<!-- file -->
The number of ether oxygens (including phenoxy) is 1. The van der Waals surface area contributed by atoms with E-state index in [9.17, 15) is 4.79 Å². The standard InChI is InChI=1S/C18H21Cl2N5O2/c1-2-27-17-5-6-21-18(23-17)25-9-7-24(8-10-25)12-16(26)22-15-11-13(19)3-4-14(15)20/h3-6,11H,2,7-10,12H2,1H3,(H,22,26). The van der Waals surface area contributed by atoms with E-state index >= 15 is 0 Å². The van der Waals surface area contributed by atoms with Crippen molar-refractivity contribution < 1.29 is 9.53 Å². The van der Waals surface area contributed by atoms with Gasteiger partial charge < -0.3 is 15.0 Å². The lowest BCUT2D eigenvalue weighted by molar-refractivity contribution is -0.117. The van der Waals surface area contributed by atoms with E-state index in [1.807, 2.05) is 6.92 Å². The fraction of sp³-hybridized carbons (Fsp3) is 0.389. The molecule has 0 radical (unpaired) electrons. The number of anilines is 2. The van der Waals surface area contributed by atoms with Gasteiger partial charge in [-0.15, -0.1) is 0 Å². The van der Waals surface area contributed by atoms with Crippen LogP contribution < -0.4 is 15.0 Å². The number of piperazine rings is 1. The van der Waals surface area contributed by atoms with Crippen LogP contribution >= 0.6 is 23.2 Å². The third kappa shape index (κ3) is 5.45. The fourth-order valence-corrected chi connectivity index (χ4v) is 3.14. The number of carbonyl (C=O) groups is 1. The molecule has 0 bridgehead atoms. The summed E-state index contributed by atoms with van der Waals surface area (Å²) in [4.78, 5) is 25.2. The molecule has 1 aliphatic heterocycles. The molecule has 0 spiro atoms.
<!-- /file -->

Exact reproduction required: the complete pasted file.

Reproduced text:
The number of ether oxygens (including phenoxy) is 1. The van der Waals surface area contributed by atoms with E-state index in [9.17, 15) is 4.79 Å². The standard InChI is InChI=1S/C18H21Cl2N5O2/c1-2-27-17-5-6-21-18(23-17)25-9-7-24(8-10-25)12-16(26)22-15-11-13(19)3-4-14(15)20/h3-6,11H,2,7-10,12H2,1H3,(H,22,26). The van der Waals surface area contributed by atoms with E-state index >= 15 is 0 Å². The van der Waals surface area contributed by atoms with Crippen molar-refractivity contribution < 1.29 is 9.53 Å². The van der Waals surface area contributed by atoms with Gasteiger partial charge < -0.3 is 15.0 Å². The lowest BCUT2D eigenvalue weighted by molar-refractivity contribution is -0.117. The van der Waals surface area contributed by atoms with E-state index in [1.807, 2.05) is 6.92 Å². The fraction of sp³-hybridized carbons (Fsp3) is 0.389. The molecule has 0 radical (unpaired) electrons. The number of anilines is 2. The van der Waals surface area contributed by atoms with Gasteiger partial charge in [-0.15, -0.1) is 0 Å². The van der Waals surface area contributed by atoms with Crippen LogP contribution < -0.4 is 15.0 Å². The number of piperazine rings is 1. The van der Waals surface area contributed by atoms with Crippen LogP contribution >= 0.6 is 23.2 Å². The third kappa shape index (κ3) is 5.45. The fourth-order valence-corrected chi connectivity index (χ4v) is 3.14. The number of carbonyl (C=O) groups is 1. The molecule has 0 bridgehead atoms. The summed E-state index contributed by atoms with van der Waals surface area (Å²) in [4.78, 5) is 25.2. The molecule has 1 aliphatic heterocycles. The molecule has 0 spiro atoms.